FS Design and Innovation Awards 2024: awards ceremony

A good dose of craftsmanship, a good design background and a few notes of innovation. It is the master formula of the Fuera de Serie Design and Innovation Awards 2024 of which we delivered yesterday afternoon, July 2, there could not be a better closing to the season of events on the way to the (more than earned) vacations.

As he rightly pointed out Sandra Fernandezthe magazine’s coordinator, we have had an exceptional jury, few things escape the radar of these professionals with whose collaboration we have counted on one more edition. They are truly extraordinary. Namely: Mario Ruiz, designer and National Design Award winner; Álvaro Matías, director of Madrid Design Festival; Teresa Herrero, journalist and creator of the specialized website Teresa Herrero Living; Elena Goded and Mariajo Díez, president and vice president of SaCo (Society of Contemporary Crafts); and Ana Luengo, landscaper, Citerea studio.

Her flair and professionalism have produced a group of winners as diverse as they are overflowing with talent. The presenter of the event, Elena Salamancajournalist from Antena3 Noticias. “As you can see, I’ve dressed in designer clothes,” she joked in reference to the spectacular Fely Campo blouse she wore.

Antena3 journalist Elena Salamanca, presenter of the event, and Sandra Fernández, coordinator of Fuera de Serie.

The awards ceremony, which took place at Warehouse@TheHClub in Madrid thanks to the sponsorship of Range Rover and El Águila Beerstarted as we like at Fuera de Serie, with artisan mastery. The Textile category was won by Triangles tablecloth from Iloema, which reproduces stitch by stitch the geometry of the artist Antonio Ballester Moreno. The award was presented by Elena Goded and Mariajo Díez, president and vice president of SACO, and collected by Teresa Muñoz-Rojas and Silvia Delgado de Torres, who from the lectern praised the rich craftsmanship of Spain and its desire to attract new talents to learn these trades. “We would like to mention the embroiderers of Herreruela de Oropesa and Torrijo in Toledo for their dedication and talent. Without Antonio, Raquel, the Fidelas, Mari Carmen and Ana we would not be here today.”

They, like the rest of the winners, received as a trophy an original print of the illustrator Ana Jarén who has interpreted the winning projects with her beautiful aesthetics, an original award that surprised (and excited) its recipients. Jarén herself was in charge of presenting the Lighting Award for some wonderful lamps. Land, sea and air by Hector Serrano for Faro BarcelonaInspired by natural motifs and printed in 3D with recycled and recyclable materials, they are an example of circularity without neglecting aesthetics. Serrano himself praised the lighting firm’s courage in supporting his project in his thanks. “3D printing at an industrial level is still in its infancy and it is not easy for a company to take this risk as Mar López did. Those who are parents like me know that you cannot choose which is your favourite child; nor can designers choose between projects, although this one is.” And he concluded with a thought-provoking reflection: “Nature does not generate any waste, we should learn from it.”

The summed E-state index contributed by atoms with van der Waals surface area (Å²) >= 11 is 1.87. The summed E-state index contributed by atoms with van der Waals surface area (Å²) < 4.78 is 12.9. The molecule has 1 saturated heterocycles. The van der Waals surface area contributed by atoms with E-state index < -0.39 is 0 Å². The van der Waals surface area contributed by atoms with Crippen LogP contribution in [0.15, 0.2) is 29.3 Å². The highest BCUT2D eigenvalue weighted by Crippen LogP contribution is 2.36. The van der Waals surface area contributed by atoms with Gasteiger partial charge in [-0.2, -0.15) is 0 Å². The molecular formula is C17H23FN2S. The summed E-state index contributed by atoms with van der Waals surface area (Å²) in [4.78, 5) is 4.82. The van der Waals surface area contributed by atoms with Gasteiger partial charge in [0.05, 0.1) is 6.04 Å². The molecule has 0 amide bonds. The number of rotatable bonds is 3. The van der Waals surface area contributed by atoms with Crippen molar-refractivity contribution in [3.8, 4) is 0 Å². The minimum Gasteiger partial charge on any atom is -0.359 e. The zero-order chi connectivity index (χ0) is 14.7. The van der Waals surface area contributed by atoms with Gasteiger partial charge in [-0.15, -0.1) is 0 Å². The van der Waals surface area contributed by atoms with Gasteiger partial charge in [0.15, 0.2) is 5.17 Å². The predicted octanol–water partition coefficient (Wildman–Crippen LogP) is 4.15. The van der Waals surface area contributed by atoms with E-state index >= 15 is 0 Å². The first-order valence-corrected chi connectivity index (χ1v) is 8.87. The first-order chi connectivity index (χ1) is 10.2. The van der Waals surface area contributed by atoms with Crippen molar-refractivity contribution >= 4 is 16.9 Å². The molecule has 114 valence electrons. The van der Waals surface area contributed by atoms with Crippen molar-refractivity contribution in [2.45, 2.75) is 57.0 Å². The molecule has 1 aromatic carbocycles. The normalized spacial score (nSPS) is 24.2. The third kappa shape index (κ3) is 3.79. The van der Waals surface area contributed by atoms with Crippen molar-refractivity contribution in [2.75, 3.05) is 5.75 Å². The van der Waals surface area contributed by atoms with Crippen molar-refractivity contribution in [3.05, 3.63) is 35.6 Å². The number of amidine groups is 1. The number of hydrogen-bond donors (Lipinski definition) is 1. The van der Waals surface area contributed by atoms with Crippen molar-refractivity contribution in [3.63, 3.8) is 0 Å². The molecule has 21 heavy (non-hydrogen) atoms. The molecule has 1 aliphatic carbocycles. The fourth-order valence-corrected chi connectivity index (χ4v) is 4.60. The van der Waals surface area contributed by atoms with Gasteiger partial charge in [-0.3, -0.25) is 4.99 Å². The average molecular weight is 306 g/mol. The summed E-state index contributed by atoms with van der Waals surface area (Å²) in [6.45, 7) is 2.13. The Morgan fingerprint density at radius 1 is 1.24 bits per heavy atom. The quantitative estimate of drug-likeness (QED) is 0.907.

One of the designs that most strongly convinced the jury this edition was Door by Omayra Maymó for Omelette Editions in the Furniture category. And no wonder. It’s a brutal armchair. Round, stripped of the unnecessary, the essential. After receiving her artistic recreation from our jury member Teresa Herrero, Maymó thanked the firm for their recognition and support. “It’s a project that I’m very fond of. Omelette is the first Spanish company that trusted me when I decided to return from Denmark and leave architecture to dedicate myself to furniture design.”

As a trophy, the winners received an original illustration of their project signed by Ana Jarén.

Things got “serious” with the next award. Elena Salamanca was busy explaining the particularities of the fabric developed by Sauleda thanks to which their awnings purify the air. Albert Ferrer, who collected the award, passed the “examination” of nanoparticles, UVA rays and photocatalysis. Jokes aside, this development so in tune with the demands of current sustainability and well-being was worthy of the Innovation award presented by the landscaper Ana Luengo. Ferrer stressed precisely the value of a company with 125 years of history having opted “to go further and that is possible thanks to innovation. I want to thank you for making you aware of these industrial processes that we want to contribute.”